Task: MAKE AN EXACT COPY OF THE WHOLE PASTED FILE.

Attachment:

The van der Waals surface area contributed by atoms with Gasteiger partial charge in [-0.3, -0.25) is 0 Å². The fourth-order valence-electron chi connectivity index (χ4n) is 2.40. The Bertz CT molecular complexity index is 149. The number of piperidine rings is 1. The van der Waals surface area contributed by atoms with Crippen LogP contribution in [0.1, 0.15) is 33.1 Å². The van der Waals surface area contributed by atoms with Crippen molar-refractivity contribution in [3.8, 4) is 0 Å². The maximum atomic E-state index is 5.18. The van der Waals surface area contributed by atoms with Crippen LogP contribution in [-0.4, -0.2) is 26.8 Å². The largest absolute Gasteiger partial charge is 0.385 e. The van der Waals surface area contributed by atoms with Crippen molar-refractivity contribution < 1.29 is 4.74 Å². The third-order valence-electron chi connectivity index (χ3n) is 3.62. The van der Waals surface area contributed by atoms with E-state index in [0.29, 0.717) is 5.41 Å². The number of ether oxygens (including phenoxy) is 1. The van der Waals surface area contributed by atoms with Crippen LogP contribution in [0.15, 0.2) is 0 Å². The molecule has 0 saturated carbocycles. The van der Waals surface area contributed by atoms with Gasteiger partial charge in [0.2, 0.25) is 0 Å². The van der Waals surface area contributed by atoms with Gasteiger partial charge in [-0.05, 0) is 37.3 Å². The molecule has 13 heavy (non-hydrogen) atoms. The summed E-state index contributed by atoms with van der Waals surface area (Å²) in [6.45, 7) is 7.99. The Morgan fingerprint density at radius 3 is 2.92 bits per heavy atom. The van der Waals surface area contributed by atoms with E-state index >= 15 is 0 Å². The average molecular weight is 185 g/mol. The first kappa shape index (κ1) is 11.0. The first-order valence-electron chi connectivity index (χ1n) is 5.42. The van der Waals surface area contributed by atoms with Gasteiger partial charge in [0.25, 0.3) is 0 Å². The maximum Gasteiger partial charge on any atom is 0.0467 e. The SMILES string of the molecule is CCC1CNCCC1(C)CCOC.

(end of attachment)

The van der Waals surface area contributed by atoms with Gasteiger partial charge in [-0.3, -0.25) is 0 Å². The fourth-order valence-electron chi connectivity index (χ4n) is 2.40. The Bertz CT molecular complexity index is 149. The number of piperidine rings is 1. The van der Waals surface area contributed by atoms with Crippen LogP contribution in [0.1, 0.15) is 33.1 Å². The van der Waals surface area contributed by atoms with Crippen molar-refractivity contribution in [3.8, 4) is 0 Å². The maximum atomic E-state index is 5.18. The van der Waals surface area contributed by atoms with Crippen LogP contribution in [-0.4, -0.2) is 26.8 Å². The largest absolute Gasteiger partial charge is 0.385 e. The van der Waals surface area contributed by atoms with Crippen molar-refractivity contribution < 1.29 is 4.74 Å². The third-order valence-electron chi connectivity index (χ3n) is 3.62. The van der Waals surface area contributed by atoms with E-state index in [0.29, 0.717) is 5.41 Å². The number of ether oxygens (including phenoxy) is 1. The van der Waals surface area contributed by atoms with Crippen LogP contribution in [0.15, 0.2) is 0 Å². The molecule has 0 saturated carbocycles. The van der Waals surface area contributed by atoms with Gasteiger partial charge in [0.2, 0.25) is 0 Å². The van der Waals surface area contributed by atoms with Gasteiger partial charge in [-0.05, 0) is 37.3 Å². The molecule has 13 heavy (non-hydrogen) atoms. The summed E-state index contributed by atoms with van der Waals surface area (Å²) in [6.45, 7) is 7.99. The Morgan fingerprint density at radius 3 is 2.92 bits per heavy atom. The van der Waals surface area contributed by atoms with E-state index >= 15 is 0 Å². The average molecular weight is 185 g/mol. The first kappa shape index (κ1) is 11.0. The first-order valence-electron chi connectivity index (χ1n) is 5.42. The van der Waals surface area contributed by atoms with Gasteiger partial charge in [0.25, 0.3) is 0 Å². The maximum Gasteiger partial charge on any atom is 0.0467 e. The SMILES string of the molecule is CCC1CNCCC1(C)CCOC.